Taking MIBK can lead to anesthesia and coma. A genetic toxicology study of MIBK showed a negative reaction in bacterial mutation assays and the yeast mitotic gene conversion assay (Brooks et al., 1988).
Valor LD50, oral (rata): 2080 mg/kg
Valor LD50, intraperitoneal (rata): 400 mg/kg.

Flammability and explosivity

extremely flammable

chemical reaction

Reactivity with water No reaction; Reactivity with Common Materials: No reaction; Transport stability: Stable; Acid and base neutralizers: Not applicable; Polymerization: Not relevant; Polymerization inhibitor: Not applicable.

possible exposure

MIBK is used as a solvent; a denaturant; and as an extractant; in the manufacture of methyl amyl alcohol; as a solvent in paints, varnishes and varnishes; as an alcohol denaturant; as a solvent in the extraction of uranium from fission products.


The National Toxicology Program performed cancer bioassays by subjecting groups of 50 male and 50 female F344 rats and B6C3F1 mice to MiBK vapor at 0, 450, 900, or 1800 ppm 6 h/day, 5 days/week for 2 years off. Survival and body weight gain were reduced in male rats at 1800 ppm. Body weight gain was also reduced in male rats at 900 ppm and in female mice at 1800 ppm. In male rats, increased renal papilla mineralization was observed at all levels of MiBK exposure. Chronic progressive kidney disease (CPN) and the incidence of adenomas and adenomas or carcinomas (combined) were increased in males exposed to 1800 ppm. The severity of NPC and renal tubular hyperplasia was increased in all exposure groups of male rats. For the male group at 1800 ppm, an uncertain increase in mononuclear cell leukemia, adrenal medulla hyperplasia, and a positive trend of increased benign or malignant (combined) pheochromocytomas were reported. The NTP considered that there was some evidence of carcinogenic activity in male rats due to the increased incidence of renal tubular neoplasms.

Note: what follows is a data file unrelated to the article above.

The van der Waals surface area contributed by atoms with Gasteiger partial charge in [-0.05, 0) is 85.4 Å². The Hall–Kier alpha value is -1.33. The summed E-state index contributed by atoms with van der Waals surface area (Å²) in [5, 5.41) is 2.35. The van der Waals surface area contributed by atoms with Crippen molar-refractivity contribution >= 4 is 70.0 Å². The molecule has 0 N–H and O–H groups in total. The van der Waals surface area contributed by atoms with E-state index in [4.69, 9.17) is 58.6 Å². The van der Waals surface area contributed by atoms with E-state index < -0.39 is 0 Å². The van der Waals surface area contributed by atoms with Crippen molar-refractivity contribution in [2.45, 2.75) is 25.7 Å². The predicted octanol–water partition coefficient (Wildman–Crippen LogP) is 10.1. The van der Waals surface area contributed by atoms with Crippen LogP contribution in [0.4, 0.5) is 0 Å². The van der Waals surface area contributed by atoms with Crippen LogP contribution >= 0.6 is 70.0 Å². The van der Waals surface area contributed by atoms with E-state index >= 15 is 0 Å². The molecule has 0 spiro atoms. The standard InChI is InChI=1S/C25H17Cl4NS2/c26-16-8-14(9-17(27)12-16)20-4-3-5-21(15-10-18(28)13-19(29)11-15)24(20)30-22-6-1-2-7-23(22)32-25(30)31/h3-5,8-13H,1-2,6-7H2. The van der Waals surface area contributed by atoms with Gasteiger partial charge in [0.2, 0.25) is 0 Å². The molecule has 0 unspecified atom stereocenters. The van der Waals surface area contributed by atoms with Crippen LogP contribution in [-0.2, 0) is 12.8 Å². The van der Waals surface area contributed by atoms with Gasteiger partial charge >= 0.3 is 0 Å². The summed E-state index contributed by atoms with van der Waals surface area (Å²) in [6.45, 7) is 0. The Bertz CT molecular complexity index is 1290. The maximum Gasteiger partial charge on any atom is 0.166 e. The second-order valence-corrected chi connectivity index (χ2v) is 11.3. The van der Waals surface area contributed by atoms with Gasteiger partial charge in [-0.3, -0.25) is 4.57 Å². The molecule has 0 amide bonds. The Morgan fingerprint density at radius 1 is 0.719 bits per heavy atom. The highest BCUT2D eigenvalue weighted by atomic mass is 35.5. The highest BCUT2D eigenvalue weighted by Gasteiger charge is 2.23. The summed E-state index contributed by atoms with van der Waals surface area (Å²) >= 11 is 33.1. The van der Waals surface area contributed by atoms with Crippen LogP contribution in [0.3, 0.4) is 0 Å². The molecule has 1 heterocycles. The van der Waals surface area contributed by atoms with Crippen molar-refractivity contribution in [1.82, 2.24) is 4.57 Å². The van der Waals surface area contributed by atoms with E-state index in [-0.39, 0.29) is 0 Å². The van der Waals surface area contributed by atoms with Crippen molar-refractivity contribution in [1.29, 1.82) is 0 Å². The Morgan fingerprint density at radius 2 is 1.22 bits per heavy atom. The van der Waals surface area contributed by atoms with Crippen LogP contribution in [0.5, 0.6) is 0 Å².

None of the results from the rodent bioassays were considered to provide clear evidence of carcinogenicity of NTP.

environmental destination

Biological.Bridie et al. (1979) reported BOD and COD values ​​of 2.06 and 2.16 g/g using filtered effluents from a biological wastewater treatment plant. These values ​​were determined using a standard dilution method at 20°C and shaking for 5 days. Heukelekian and Rand (1955) reported a 5-day BOD value of 1.51 g/g, which is 55.5% of the ThOD value of 2.72 g/g.
PhotolithismWhen synthetic air containing gaseous nitrous acid and 4-methyl-2-pentanone was exposed to artificial sunlight (λ = 300-450 nm), acetone, peroxyacetal nitrate and methyl nitrate were identified as products of photooxidation (Cox et al., 1980). In a later experiment, OH-initiated photooxidation of 4-methyl-2-pentanone in a smog chamber produced acetone (90% yield) and peroxyacetal nitrate (Cox et al., 1981). Irradiation at 3130 ? led to the formation of acetone, propyldiene, and free radicals (Calvert and Pitts, 1966).
The second order photooxidation rate constants for the reaction of 4-methyl-2-butanone and OH radicals in the atmosphere are 1.4 x 10-10, 1,42x10-10y 1.32x10-10cm3/molecule?sec at 295,299 and 300 K, respectively (Atkinson, 1985). The atmospheric lifetime has been estimated at 1-5 days (Kelly et al., 1994).
PhotolithismCox et al. (1980) reported a rate constant of 1.24 x 10-11cm3/molecule?sec for the reaction of 4-methyl-2-pentanone gas with OH radicals based on a value of 8 x 10-12cm3/molecule?sec for the reaction of ethylene with OH radicals.
Chemical/Physical.4-Methyl-2-pentanone will not hydrolyze in water because it does not contain a hydrolyzable functional group (Kollig, 1993).


UN1245 Methylisobutylketone, Hazard class: 3 Labels: 3-Flammable liquid.

cleaning methods

Reflux the ketone with some KMnO4, wash with aq. NaHCO3, dry over CaSO4, and distill. Acidic contaminants are removed by passing them through a small column of activated alumina. [Beilstein 1 IV 3305.]


May form unstable and explosive peroxides in contact with air. Reacts violently with strong oxidants, potassium tert-butoxide; strong acids; aliphaticamines; reducing agent

garbage collector

Contact environmental authorities for guidance on acceptable disposal practices. Producers of waste containing this contaminant (≥100 kg/month) must comply with EPA standards for waste storage, transportation, treatment, and disposal. Combustion.